Often clients come to me because they are stuck on a decision. They’ve struggled for some time and it’s doing their head in. They tell me they’ve exhausted all angles, made countless lists of pros and cons, and still find themselves awake at 3am ruminating. Sound familiar?
You may be struggling with a decision right now, or perhaps you know someone who is?
What most people do when they need to make a difficult decision is to think about it – A LOT! There’s something reassuring about believing that if you just think about it more, better or differently, you’ll be able to decide, or find a solution. But this approach doesn’t tend to work.
Coming at it from a different angle can help you get unstuck.
One of my clients had an important decision to make. He realised just how much he loved to think. And think and think and think. In fact he was very proud of his logical rational abilities, which had worked particularly well for him in the past. But when it came to a life big decision, he found himself going around in circles.
The most difficult decisions cannot be ‘out-thunk’. You need to get beyond thinking and give your poor mind a rest.
Einstein had a great saying which went something like this – ‘the same level of thinking that created the problem will not get you to a solution’. How I understand this is, that most difficult decisions cannot be ‘out-thunk’. You need to get beyond thinking and give your poor mind a rest.
So how do you do that? A simple way to is take the pressure off and giving thinking a rest. Let go of it for a bit and do something else. I suggest you take yourself out for a walk and get some fresh air and exercise. But the best possible thing when you’re stuck, is to do a short mindfulness practice.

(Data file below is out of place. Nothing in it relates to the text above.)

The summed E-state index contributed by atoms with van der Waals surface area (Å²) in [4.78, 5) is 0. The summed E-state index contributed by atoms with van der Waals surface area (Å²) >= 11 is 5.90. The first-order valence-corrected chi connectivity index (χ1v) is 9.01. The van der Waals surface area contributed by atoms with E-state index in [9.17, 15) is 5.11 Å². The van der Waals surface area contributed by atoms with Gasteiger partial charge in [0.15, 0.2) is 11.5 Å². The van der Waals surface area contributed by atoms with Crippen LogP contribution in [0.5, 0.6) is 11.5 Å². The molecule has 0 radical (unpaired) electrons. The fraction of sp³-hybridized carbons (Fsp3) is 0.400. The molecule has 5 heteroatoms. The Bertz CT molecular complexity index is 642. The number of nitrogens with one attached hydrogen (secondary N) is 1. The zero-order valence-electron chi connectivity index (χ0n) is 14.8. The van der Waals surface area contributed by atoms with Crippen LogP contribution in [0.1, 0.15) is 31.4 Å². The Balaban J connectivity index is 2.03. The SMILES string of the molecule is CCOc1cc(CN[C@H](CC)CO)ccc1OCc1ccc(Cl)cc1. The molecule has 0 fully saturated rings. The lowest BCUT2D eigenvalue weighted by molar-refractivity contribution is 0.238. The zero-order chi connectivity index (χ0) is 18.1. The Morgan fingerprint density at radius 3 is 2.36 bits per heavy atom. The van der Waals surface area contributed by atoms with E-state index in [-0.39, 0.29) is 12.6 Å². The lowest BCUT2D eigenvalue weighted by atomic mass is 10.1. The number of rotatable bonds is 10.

Mindfulness techniques are easy to learn (they just take practice) but the payoff is extraordinary. You learn how to get out of your own way and to let a decision arrive, instead of struggling and trying to force it. Stressing and struggling closes down your mind’s ability to offer up helpful suggestions.
Try this. Allow 5 – 10 mins to sit down in a quiet safe place. Close your eyes and take a couple of slow deep breaths and allow yourself to relax. Bring your question, issue, or decision to mind. It could be ‘how do I resolve an issue at work? How can I achieve a more balanced workload? Do I really want to take that new role?’
What-ever it is, make sure it’s within your control and frame it positively. E.g. ‘how can I get my boss to listen to me?’ might change to ‘how can I communicate my ideas to feel heard?’ Simply put your question out there and let go of thinking and trying to figure it out. Your job is to hold a clear intention in mind while you relax and to let any ideas bubble up. See what arrives. It might just be a piece of an idea, a word, an image? When you open your eyes, jot down any ideas and allow the other part of your brain (the part that’s more logical) to help you figure it out.
Every time you notice yourself starting to barrel down and trying to figure things out (you’re squashing that creativity, which needs some breathing room), just go back to your question, and return your attention to focusing on your breathing.You may need to do this more than once – or perhaps you’ll have a ‘shazamm’ moment the first time you do it – you never know.
This exercise helps to free up your mind to work more creatively.
People who regularly practise mindfulness view their decisions and thinking struggles differently. Of course they still think, but they don’t get as lost in their thinking. They learn to become voyeurs of their thoughts and to consciously let unhelpful circular thoughts go, without getting lost and tangled in the storyline.
By noticing when you’re over-thinking (which is exhausting) you can decide to give your mind a rest.